Feb. 27, 2019 — The ultimate validation for a dog and its owner and trainer is recognition from the annual Westminster Kennel Club Dog Show.
Generally considered the gold standard for dog breeders and their canines, a win at Westminster means more than a trophy for winners — it means their efforts have been recognized as superior to other breeders from around the country and the world.
The Westminster competition has been taking place in New York City since 1877, making the event the U.S.’s second-longest continually held sporting event behind the Kentucky Derby.
The appeal and glamor associated with the event has grown over the years and the television broadcast of the two-day competition draws high ratings for viewership.
Area resident Ginny Verville, the owner of Aloha Pet Grooming, has participated in previous Westminster competitions with some success, but this year she had the pleasure of seeing her dogs win multiple titles in New York.
“I had two dogs place in Westminster this year!” she said. “Reno is a Miniature American Shepherd. He is four years old and he is the No. 1 Mini for 2018. His daughter, Phoenix, which I bred and raised, is currently No. 2 for 2019. Reno took Best of Breed and Phoenix took the Best of Opposite Sex. Basically, it’s like getting first and second place.”
During the dog show, the title of Best in Breed is achieved after a dog advances through a series of showings which produce a Best in Breed winner. These animals and their humans then compete for Best in Group and if very fortunate, Best in Show.
The Westminster show originated as a competition for gun dogs, mostly setters and pointers, and expanded over the years to include many other breeds of dogs. The 2019 show had more than 2,800 dogs, representing 190 AKC-registered breeds, competing for the title of “Best in Show.” These 190 breeds are divided into seven groups, which compete against one another to determine a group winner. These group winners then compete for the title “Best in Show.”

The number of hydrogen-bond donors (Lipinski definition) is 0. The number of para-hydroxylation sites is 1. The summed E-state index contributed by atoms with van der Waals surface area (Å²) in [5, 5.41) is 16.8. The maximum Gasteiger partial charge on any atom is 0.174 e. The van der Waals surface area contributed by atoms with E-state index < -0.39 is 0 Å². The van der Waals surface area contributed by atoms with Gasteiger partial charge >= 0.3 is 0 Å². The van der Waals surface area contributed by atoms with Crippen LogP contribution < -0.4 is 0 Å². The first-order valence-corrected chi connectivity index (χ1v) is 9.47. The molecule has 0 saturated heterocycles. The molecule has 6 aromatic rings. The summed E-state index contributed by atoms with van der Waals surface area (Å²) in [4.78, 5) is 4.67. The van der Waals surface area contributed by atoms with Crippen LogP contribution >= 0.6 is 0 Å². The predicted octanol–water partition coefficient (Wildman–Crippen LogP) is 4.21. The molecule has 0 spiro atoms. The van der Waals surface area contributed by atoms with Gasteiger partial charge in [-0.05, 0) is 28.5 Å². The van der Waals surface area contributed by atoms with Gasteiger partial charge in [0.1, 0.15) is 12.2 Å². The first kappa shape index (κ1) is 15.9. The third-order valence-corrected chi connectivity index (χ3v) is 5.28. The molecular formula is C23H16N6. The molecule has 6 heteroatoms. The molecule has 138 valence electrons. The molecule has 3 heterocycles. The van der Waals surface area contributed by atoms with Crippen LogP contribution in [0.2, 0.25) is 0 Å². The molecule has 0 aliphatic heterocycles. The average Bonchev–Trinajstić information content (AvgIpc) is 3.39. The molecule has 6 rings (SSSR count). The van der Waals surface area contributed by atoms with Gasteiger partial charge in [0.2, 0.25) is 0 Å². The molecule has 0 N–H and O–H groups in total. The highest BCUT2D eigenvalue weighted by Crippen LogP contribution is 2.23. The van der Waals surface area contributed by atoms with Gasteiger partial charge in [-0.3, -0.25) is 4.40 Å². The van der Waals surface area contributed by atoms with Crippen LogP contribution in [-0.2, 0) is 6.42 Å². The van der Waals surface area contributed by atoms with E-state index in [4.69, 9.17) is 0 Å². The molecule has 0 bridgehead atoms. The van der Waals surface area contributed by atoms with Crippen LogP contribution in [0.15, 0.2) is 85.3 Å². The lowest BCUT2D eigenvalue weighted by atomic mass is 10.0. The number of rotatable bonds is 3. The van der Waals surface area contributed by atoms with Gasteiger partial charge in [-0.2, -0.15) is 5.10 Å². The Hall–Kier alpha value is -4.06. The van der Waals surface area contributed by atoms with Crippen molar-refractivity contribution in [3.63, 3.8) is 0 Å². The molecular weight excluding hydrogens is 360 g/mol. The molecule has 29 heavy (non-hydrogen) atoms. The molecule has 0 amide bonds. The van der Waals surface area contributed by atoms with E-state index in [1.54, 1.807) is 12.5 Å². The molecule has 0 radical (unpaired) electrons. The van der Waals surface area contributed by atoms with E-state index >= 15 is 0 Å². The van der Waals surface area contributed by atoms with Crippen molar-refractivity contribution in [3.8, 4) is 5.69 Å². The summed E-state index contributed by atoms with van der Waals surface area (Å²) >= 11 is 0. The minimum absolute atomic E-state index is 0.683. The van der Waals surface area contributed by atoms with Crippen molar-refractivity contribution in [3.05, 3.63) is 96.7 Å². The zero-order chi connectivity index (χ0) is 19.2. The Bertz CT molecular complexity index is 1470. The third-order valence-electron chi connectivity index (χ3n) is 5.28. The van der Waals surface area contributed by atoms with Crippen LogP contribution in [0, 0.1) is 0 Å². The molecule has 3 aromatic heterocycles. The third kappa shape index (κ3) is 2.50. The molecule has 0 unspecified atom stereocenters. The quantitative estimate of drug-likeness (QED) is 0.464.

The number of competitors participating each year would undoubtedly be higher if entries were not capped, due to the limited space at the show’s long-time venue, Madison Square Garden.
The pleasure Verville receives from entering and winning a competition like the one in New York is not because of the prize money she may win, because there is none.
There are some financial rewards that come with the selling of puppies from a winner at Westminster, but the costs associated with competing can often exceed the amount received for selling winning offspring. The main satisfaction Verville and other similarly dedicated owners and breeders receive is in seeing their dogs recognized as some of the best in the world.
All in all, these are a pair of very good dogs.